The article goes to some effort to make it out that the fights amongst the panel members were signs of a clear divide between Republicans and Democrats, conservatives and liberals. Of course the notion that the Democratic Party appointees maintain any divide, or have any quarrel, other than a purely rhetorical one, from the Republicans, is absurd. In 2008, presidential candidate Obama promised comprehensive immigration reform, paths out of the shadows for undocumented immigrants, and promised that immigration reform would be a top priority in my first year as President. In 2012, four years later, Liberal Democratic President Barack Obama has accomplished nothing at all towards comprehensive reform or towards paths to citizenship. The claim that it would be a top priority in his first year in office was a lie; he abandoned it as soon as he sat down in the Oval Office, concentrated on pushing stimulus bills and fighting wars and bailing out failed capitalists — and then he radically escalated the militarization of the border, and he presided over the largest mass deportations of peaceful immigrants in the history of the United States. Even his weakest, latest-coming promises have been lies, broken as soon as they were made. But there is a real divide here. It’s not a divide on the panel; it’s the divide between the panel, and the protesters who courageously stood up to challenge them. I am glad to see people calling out Kobach, and challenging this kind of political palavering over the lives and livelihoods of immigrant families. More power to them.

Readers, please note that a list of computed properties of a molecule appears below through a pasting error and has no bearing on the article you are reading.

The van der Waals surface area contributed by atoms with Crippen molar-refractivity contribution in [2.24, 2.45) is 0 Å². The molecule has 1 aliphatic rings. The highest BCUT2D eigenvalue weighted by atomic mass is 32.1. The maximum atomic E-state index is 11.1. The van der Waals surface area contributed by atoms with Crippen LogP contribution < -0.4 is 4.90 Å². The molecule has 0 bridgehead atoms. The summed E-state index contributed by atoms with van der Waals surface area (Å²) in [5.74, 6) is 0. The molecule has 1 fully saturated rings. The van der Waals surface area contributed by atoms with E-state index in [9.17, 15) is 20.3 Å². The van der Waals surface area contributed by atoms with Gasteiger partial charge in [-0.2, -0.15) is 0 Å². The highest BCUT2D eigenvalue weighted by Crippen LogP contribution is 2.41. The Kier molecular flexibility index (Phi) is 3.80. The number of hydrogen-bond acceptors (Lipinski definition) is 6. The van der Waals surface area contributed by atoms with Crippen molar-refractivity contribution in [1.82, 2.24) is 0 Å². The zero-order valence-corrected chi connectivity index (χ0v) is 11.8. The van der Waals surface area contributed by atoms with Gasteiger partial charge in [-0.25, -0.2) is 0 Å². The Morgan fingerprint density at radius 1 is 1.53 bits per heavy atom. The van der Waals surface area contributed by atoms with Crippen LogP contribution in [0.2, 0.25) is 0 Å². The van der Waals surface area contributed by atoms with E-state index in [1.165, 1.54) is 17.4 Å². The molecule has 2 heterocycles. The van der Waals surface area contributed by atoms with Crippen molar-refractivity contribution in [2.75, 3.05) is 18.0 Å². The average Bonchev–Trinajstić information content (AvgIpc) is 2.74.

Also.